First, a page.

Step 10 – I divided the soap into four containers and colored each one. The soap stayed nice and fluid as I worked with it. It did solidify a bit on the top, but you can just stir it back in.
Step 11 – For the design, I decided to do a simple spoon swirl. I simply spooned the soap into the mold, rotating colors.
I used a wooden craft stick and swirled the inside. Fluid hot process soap tops won’t be as even and smooth as cold process soap tops. I used my spatula to smooth down the top a bit.
Step 12 – Let your soap fully harden and then cut! Mine took about 4 hours to fully harden (in the fridge). I was able to unmold and cut the same day that I made it.
I do recommend that you cure your fluid hot process soap. Since it is fully saponified you can use it upon unmolding. But it will be a much better bar after some of the water evaporates during the curing process. I recommend a 2-3 week cure.
I hope you enjoyed this fluid hot process soap tutorial!
Hi Amanda thanks so much for this recipe and explanation. How many ounces in total is this recipe? I want to know which mold I will use.
Amanda, What size crock pot did you use? I think all of mine are too large and might overcook the soap.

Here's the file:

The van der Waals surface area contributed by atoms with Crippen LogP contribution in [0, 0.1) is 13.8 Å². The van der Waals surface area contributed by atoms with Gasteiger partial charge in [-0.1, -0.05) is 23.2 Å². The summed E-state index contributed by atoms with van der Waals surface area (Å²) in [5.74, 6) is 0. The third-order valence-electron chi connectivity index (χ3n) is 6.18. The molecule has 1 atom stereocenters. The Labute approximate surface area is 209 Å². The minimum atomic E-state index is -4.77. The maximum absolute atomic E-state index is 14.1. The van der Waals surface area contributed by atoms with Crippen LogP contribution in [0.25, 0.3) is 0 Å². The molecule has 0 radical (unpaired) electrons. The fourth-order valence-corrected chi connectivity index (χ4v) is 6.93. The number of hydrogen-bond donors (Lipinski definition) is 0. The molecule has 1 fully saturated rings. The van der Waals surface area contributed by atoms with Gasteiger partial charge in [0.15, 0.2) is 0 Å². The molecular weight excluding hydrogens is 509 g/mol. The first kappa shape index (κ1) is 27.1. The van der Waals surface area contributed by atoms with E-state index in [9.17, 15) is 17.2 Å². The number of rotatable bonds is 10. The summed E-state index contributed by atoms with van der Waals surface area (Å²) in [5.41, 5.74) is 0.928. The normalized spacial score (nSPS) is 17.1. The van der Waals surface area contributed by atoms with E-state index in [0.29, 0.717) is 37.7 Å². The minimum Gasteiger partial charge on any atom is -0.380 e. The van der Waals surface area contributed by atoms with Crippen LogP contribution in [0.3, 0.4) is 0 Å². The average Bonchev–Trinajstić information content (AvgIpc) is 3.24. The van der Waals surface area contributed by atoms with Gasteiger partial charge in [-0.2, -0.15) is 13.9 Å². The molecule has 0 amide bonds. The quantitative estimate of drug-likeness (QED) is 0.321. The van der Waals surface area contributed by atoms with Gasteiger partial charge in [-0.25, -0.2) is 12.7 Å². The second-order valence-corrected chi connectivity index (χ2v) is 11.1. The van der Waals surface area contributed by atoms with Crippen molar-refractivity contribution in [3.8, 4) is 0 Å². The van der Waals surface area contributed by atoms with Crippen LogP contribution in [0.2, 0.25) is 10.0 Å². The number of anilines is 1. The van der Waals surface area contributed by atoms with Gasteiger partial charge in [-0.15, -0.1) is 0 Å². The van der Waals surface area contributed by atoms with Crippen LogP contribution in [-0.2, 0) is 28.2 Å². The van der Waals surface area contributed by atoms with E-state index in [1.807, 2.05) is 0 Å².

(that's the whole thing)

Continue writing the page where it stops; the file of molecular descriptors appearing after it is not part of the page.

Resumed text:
Thank you for sharing this. I’ve only tried hp a few times wasn’t impressed with the lumpiness and inability to do anything artsy with it. I’ll give this a try!
Thank you for sharing. Is this bar moisturizing? I’m looking to make a bar for dry skin.
Hi, thank you for your tutorial, in some tutorials after adding gel, oatmeal milk or aloe vera gel is added, how can I do this? And the process becomes liquid so that I can easily rotate?
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Thank you for this ! I am brand new to
soap making and will be starting with melt and pour. But I want transition to hot process and specifically using the stick blender ! I been watching YouTube videos but they never provide a recipe ! So thank you ! If I have questions can I reach out ?
If I have to make chamber top fluid hot process soap how should I go around
Thanks for the recipe. I tried it and added white sugar to the sodium lactate but it would not dissolve. Maybe I should have dissolved it in a bit of water first? Next time I will use agave 😉
Sorry, I meant to say the sodium hydroxide and sodium lactate solution. My soap bars came out fairly soft after 24 hours. Will they harden up fairly quickly?
Sorry, I meant to say the sodium hydroxide and sodium lactate solution.
Love how your soap turned out, beautiful job. I am planning on making a batch and wondering what i can replace the avocado oil with Thank you for the wonderful recipe :0)
hi if I added the yogurt does not cause rot or bacteria
and how long expiry
I tried this recipe yesterday. When I unmolded it, I thought it was a mistake. Until I cut it. It’s beautiful! Thanks. I love this recipe!
What oil can I use to replace rice bran oil??
I am wondering this as well!